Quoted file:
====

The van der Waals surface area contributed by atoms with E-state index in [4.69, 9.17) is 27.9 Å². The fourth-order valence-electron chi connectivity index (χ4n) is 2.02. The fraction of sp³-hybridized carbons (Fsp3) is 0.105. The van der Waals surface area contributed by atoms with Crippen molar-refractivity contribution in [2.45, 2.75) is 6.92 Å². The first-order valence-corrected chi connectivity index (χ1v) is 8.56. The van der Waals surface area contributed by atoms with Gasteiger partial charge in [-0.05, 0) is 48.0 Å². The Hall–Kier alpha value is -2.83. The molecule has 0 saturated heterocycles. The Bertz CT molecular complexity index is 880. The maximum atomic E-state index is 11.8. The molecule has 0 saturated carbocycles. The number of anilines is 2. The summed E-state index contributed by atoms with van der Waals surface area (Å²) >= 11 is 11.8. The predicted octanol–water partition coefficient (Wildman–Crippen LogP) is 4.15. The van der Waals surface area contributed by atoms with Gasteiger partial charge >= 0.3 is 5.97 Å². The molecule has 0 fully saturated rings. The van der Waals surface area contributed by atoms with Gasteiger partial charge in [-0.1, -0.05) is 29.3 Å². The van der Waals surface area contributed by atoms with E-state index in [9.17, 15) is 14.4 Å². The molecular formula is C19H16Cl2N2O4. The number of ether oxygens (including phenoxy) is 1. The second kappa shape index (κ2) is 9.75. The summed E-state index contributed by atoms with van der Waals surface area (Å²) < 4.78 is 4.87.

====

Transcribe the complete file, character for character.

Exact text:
The van der Waals surface area contributed by atoms with E-state index in [4.69, 9.17) is 27.9 Å². The fourth-order valence-electron chi connectivity index (χ4n) is 2.02. The fraction of sp³-hybridized carbons (Fsp3) is 0.105. The van der Waals surface area contributed by atoms with Crippen molar-refractivity contribution in [2.45, 2.75) is 6.92 Å². The first-order valence-corrected chi connectivity index (χ1v) is 8.56. The van der Waals surface area contributed by atoms with Gasteiger partial charge in [-0.05, 0) is 48.0 Å². The Hall–Kier alpha value is -2.83. The molecule has 0 saturated heterocycles. The Bertz CT molecular complexity index is 880. The maximum atomic E-state index is 11.8. The molecule has 0 saturated carbocycles. The number of anilines is 2. The summed E-state index contributed by atoms with van der Waals surface area (Å²) >= 11 is 11.8. The predicted octanol–water partition coefficient (Wildman–Crippen LogP) is 4.15. The van der Waals surface area contributed by atoms with Gasteiger partial charge >= 0.3 is 5.97 Å². The molecule has 0 fully saturated rings. The van der Waals surface area contributed by atoms with Gasteiger partial charge in [-0.1, -0.05) is 29.3 Å². The van der Waals surface area contributed by atoms with E-state index in [9.17, 15) is 14.4 Å². The molecular formula is C19H16Cl2N2O4. The number of ether oxygens (including phenoxy) is 1. The second kappa shape index (κ2) is 9.75. The summed E-state index contributed by atoms with van der Waals surface area (Å²) < 4.78 is 4.87.